What Is Gender Dysphoria? DSM 5 And Clinical Symptoms

Reviewed by Laura Angers, LPC

Published 12/14/2020

Gender identity and sexual identity have had a long and varied history. In mental health, both have been alternately recognized as disorders in need of treatment and neurodiversity instances that may require support more than dedicated treatment. Social and political institutions alike continue to debate the complexities of these issues and work to create clear definitions for the sake of treatment, support, and protections. Still, despite decades of work, much of the meaning behind the diagnosis is lost on anyone who is not trained to work with gender and sexual identities. So, what exactly is Gender Dysphoria? A true Gender Dysphoria definition requires a quick look at the history of the condition.

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Gender Dysphoria: A History

The notion of being at odds with biological sex is not a new one. Virtually every culture in history has had some experience with people experiencing these symptoms. In some cultures, these people were revered or considered uniquely set apart, and in others, these people were regarded poorly and were treated inappropriately. Despite the many people who have dealt with Gender Dysphoria over the ages, the condition has enjoyed many different names and treatment methods throughout the years, particularly in the western world. The condition “Gender Dysphoria” was first suggested as an apt description for feeling at odds with one’s biological sex in 1980 and was called “Gender Identity Disorder” in the DSM. Although the 1950s through the 1980s saw increased attention to transsexualism and disparate gender identity, it has only been somewhat recently that these types of mental differences were regarded more like variations of neurological and personality function than disordered symptoms thinking.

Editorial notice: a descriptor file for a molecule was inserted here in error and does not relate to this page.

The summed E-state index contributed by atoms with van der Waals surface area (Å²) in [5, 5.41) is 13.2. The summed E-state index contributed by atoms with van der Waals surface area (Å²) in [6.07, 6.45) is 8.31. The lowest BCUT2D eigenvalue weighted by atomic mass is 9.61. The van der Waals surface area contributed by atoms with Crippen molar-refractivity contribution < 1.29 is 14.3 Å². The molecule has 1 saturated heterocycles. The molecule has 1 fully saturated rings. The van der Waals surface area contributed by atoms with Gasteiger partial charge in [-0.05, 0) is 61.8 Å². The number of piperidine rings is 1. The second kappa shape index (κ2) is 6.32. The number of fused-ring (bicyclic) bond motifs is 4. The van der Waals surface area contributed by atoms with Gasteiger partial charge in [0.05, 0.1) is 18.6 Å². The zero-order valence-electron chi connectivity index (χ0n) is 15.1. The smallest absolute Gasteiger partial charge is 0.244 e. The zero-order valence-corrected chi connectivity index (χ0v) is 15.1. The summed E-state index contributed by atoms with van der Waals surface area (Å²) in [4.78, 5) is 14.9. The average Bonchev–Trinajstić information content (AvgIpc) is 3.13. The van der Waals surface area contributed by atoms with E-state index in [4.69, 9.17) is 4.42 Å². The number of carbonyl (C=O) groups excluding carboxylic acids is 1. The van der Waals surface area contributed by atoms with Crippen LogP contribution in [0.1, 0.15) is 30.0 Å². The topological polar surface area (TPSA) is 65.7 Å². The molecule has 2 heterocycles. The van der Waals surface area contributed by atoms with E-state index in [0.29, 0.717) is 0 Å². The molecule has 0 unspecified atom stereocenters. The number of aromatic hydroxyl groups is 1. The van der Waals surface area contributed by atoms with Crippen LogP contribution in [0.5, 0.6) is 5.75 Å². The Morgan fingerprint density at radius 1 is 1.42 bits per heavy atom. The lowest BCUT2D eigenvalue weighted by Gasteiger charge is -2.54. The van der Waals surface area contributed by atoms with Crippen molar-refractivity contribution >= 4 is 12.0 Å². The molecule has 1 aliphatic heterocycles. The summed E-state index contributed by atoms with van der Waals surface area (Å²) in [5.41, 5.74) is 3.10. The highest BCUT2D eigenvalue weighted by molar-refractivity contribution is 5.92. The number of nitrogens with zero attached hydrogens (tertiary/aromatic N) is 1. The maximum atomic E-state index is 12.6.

Despite the diagnosis of “Gender Dysphoria Disorder” being suggested in the early 1970s, it was not until 2013 that the DSM-V was published. The diagnosis of Gender Identity Disorder was changed to Gender Dysphoria. This name change was quite significant, as it encompassed a wider range of issues involving gender identity disparity and transsexualism, both of which may have been received poorly by mental health professionals up until recently—and, unfortunately, in some mental health facilities today.

What Is Gender Dysphoria? Gender Dysphoria Definition

 Gender Dysphoria is a dysphoric condition that does not fall under the purview of “disorder” due to its symptoms’ unique nature. While mental health disorders as a whole typically focus on an aberration of normal neurological or emotional function, Gender Dysphoria is no longer recognized as a disorder in need of being “fixed,” necessarily, but a legitimate condition in which biology and neurology are at odds. People with Gender Dysphoria can identify as transsexual or may identify in other ways that focus primarily on gender identity rather than sexual identity. This particular disorder was once grouped with other disorders involving sexual identity and sexual orientation. Still, any discussion of sexual orientation is separate from Gender Dysphoria and may not come into play at all during an evaluation for Gender Dysphoria.